Of course, the pension consultants like Mercer and Watson Wyatt also offer to do research of exactly the same kind. "We may see an agent's research but always carry out our own and prefer placing client funds directly," notes Mistry.
But many European pension funds do not employ consultants in this role. ‘"We talk directly to pension funds in the Netherlands and Nordic region particularly," says Dermot Crean, managing partner at the independent placement agent Acanthus Partners.
A recent study by Private Equity Intelligence shows that at a global level Credit Suisse was the largest placement agent in 2007, closing 14 funds with an aggregate value of $39bn (€25bn), followed by Merrill Lynch, with 10 fund closures and $37.3bn raised. CSAM also dominated the US and European markets although it has no top 10 listing in Asia.
Independents are relatively more important in regional markets. In Europe, M3 Capital Partners, MVision Private Equity Advisers, Axon Partners, Monument Group and Campbell Lutyens are all in the top 10. The picture is similar in Asia, with six independents in the top 10. The data also cover a period in which large buyout funds dominated the market, and if they appointed placement agents they tended to select investment banks for this purpose. Some of these were involved in introducing capital to hedge funds as well as private equity partnerships.
It is too early to judge the consequences of the sudden fall in buyout deals for placement agents in Europe. Opinion is divided between those who argue that the agents' role will become more important to those seeking funds and those who believe that the agents will have difficulty justifying their fees in a depressed market. Within the placement agents community this is mirrored by a debate about whether banks will set out to cut their costs by making staff redundant or whether they will intensify competition with their independent rivals.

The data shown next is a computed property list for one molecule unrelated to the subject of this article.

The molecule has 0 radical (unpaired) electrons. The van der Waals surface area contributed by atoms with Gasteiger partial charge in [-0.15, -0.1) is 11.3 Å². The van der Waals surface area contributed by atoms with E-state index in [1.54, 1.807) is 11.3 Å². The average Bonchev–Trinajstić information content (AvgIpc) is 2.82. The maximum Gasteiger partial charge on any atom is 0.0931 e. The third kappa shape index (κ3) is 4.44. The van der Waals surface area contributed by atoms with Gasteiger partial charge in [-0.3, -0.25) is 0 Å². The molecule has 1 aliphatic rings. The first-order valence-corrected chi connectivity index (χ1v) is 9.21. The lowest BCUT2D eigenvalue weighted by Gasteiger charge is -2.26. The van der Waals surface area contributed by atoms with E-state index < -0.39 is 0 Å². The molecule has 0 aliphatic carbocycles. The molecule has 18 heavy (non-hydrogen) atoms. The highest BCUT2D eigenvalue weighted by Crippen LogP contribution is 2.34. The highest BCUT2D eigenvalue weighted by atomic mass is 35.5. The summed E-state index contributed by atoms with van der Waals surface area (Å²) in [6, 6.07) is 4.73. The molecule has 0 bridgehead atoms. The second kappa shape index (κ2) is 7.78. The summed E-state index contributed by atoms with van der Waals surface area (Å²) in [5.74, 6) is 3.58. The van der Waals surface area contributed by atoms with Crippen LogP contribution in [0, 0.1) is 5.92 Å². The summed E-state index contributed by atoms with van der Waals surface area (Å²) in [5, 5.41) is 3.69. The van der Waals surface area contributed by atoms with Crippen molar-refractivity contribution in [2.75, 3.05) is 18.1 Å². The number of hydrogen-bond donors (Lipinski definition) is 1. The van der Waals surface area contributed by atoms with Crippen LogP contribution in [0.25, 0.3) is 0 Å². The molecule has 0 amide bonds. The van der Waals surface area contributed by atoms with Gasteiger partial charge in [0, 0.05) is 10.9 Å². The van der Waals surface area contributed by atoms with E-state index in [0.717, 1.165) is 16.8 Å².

Meanwhile, there is general agreement among placement agents that the future performance of regional private equity markets is likely to show further decoupling. In the US, CMBS and securitisation expanded deal flows with cheap and plentiful credit fuelled the market and these have now largely shut down. Deal-specific equity-to-debt ratios are undergoing a major re-adjustment, mezzanine debt is making a re-appearance for deal funding and balance sheet investors are becoming much more important in the market.
The same is expected in Europe, but to a lesser extent with the mid-market remaining robust. Asia and the emerging economies are seen by all as offering the highest returns in the foreseeable future. From the perspective of the placement agents, Asia is also seen as a market where relationships remain relatively more important than in the US or Europe. Not surprisingly, a growing number of placement agents are now establishing offices in regional hubs like Hong Kong and Singapore.